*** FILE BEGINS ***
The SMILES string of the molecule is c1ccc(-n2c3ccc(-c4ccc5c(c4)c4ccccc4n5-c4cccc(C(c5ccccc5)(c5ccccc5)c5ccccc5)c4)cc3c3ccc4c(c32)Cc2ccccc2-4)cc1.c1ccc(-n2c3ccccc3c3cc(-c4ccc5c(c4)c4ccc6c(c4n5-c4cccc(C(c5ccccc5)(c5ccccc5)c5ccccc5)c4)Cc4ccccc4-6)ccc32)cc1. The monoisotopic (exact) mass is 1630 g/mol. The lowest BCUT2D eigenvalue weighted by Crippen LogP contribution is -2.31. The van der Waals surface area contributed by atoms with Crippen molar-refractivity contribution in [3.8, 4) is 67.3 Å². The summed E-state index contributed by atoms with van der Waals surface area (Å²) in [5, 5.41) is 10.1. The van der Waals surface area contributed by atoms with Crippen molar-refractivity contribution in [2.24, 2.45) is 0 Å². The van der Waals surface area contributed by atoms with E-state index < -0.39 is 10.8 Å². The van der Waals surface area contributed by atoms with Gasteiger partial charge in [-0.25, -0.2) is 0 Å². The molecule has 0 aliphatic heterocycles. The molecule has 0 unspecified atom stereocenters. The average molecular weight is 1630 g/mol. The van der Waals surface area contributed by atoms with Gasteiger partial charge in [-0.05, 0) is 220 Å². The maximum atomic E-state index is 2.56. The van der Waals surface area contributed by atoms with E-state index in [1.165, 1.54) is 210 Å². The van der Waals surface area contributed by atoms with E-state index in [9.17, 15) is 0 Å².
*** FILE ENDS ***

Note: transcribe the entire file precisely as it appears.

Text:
The SMILES string of the molecule is c1ccc(-n2c3ccc(-c4ccc5c(c4)c4ccccc4n5-c4cccc(C(c5ccccc5)(c5ccccc5)c5ccccc5)c4)cc3c3ccc4c(c32)Cc2ccccc2-4)cc1.c1ccc(-n2c3ccccc3c3cc(-c4ccc5c(c4)c4ccc6c(c4n5-c4cccc(C(c5ccccc5)(c5ccccc5)c5ccccc5)c4)Cc4ccccc4-6)ccc32)cc1. The monoisotopic (exact) mass is 1630 g/mol. The lowest BCUT2D eigenvalue weighted by Crippen LogP contribution is -2.31. The van der Waals surface area contributed by atoms with Crippen molar-refractivity contribution in [3.8, 4) is 67.3 Å². The summed E-state index contributed by atoms with van der Waals surface area (Å²) in [5, 5.41) is 10.1. The van der Waals surface area contributed by atoms with Crippen molar-refractivity contribution in [2.24, 2.45) is 0 Å². The van der Waals surface area contributed by atoms with E-state index < -0.39 is 10.8 Å². The van der Waals surface area contributed by atoms with Gasteiger partial charge in [-0.25, -0.2) is 0 Å². The molecule has 0 aliphatic heterocycles. The molecule has 0 unspecified atom stereocenters. The average molecular weight is 1630 g/mol. The van der Waals surface area contributed by atoms with Gasteiger partial charge in [-0.05, 0) is 220 Å². The maximum atomic E-state index is 2.56. The van der Waals surface area contributed by atoms with E-state index in [1.165, 1.54) is 210 Å². The van der Waals surface area contributed by atoms with E-state index in [9.17, 15) is 0 Å².